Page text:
Along the journey without a full machine shop, I gave GameCube-Bot a reincarnation. Version 2, I’m happy to say, requires just a laser cutter, and an arbor press (ok ok, and a couple of drill bits, and a countersink). No machine shop required! If you’re looking to give combat robots a try, or you’d like to take a stab at some DIY home Arduino projects with a mobile base, I’m happy to present GameCube-Bot 2 in a friendly Instructable format–complete with all vector graphics for lasing.
I cut all Delrin parts on a 60[W] laser cutter and designed the chassis around 16th, 3/32nd, and 1/8th [in] sheets sourced from Online Metals. Delrin, as opposed to acrylic, is far less brittle while still remaining fairly easy to laser-cut. Heh, at this point I’m someone righteously proclaiming this material as the material for laser-cut prototypes because of just how darn cleanly it cuts whie still being strong enough to handle light loads and impacts. In that sense both the chassis and some of the gears are made from this material. Delrin will return again in future projects!
CO2 laser cutters these days focus the collimated beam down into a small point. This point has a very high power-per-unit area and ends up being the section of the beam that cuts the best. Since the collimated laser light is focused down into a point, the section from point to lens looks like a tapered cone of light, and since this cone is also hitting the material, we can actually see its effect on the edge of the parts that are cut.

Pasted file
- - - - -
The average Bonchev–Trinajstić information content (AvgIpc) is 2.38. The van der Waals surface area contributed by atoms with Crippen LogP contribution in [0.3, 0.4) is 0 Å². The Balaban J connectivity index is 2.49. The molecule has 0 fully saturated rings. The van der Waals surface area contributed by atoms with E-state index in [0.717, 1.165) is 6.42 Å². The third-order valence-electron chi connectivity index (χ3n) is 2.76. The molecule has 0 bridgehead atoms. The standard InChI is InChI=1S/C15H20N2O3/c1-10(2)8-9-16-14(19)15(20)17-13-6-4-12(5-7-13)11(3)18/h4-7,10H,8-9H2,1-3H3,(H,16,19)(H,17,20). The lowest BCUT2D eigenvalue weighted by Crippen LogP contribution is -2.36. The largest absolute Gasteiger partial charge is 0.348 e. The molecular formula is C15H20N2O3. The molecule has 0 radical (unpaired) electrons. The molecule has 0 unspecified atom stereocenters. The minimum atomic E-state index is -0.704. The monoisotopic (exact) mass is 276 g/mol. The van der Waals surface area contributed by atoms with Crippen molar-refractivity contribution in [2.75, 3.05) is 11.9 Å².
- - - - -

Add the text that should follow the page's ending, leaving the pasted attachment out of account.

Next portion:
In most cases, I’ll design around this issue by ensuring that the taper of the part does not impose of the overall design. Nevertheless, some features, like press-fits, do need a tight tolerance that gets compromised by this characteristic. To get around this issue, I tend to double-up on laser-cut plates and stack them in a mirrored configuration (see above).
Some of my plates couldn’t afford to have the heads of screws sticking up in this design, so I opted for some countersinks. Delrin is soo easy to work with that I could actually remove the material just by twirling the countersink around by hand.
With the internal chassis being made almost entirely of plastic, Gamecube-Bot-2 holds up just as well as the first one in all the environments that I’ve explored with it so far. (This includes the tree-uprooted asphalt on Stanford campus while passing the controller back and forth between a bunch of 3, 4, and 5 year-olds.)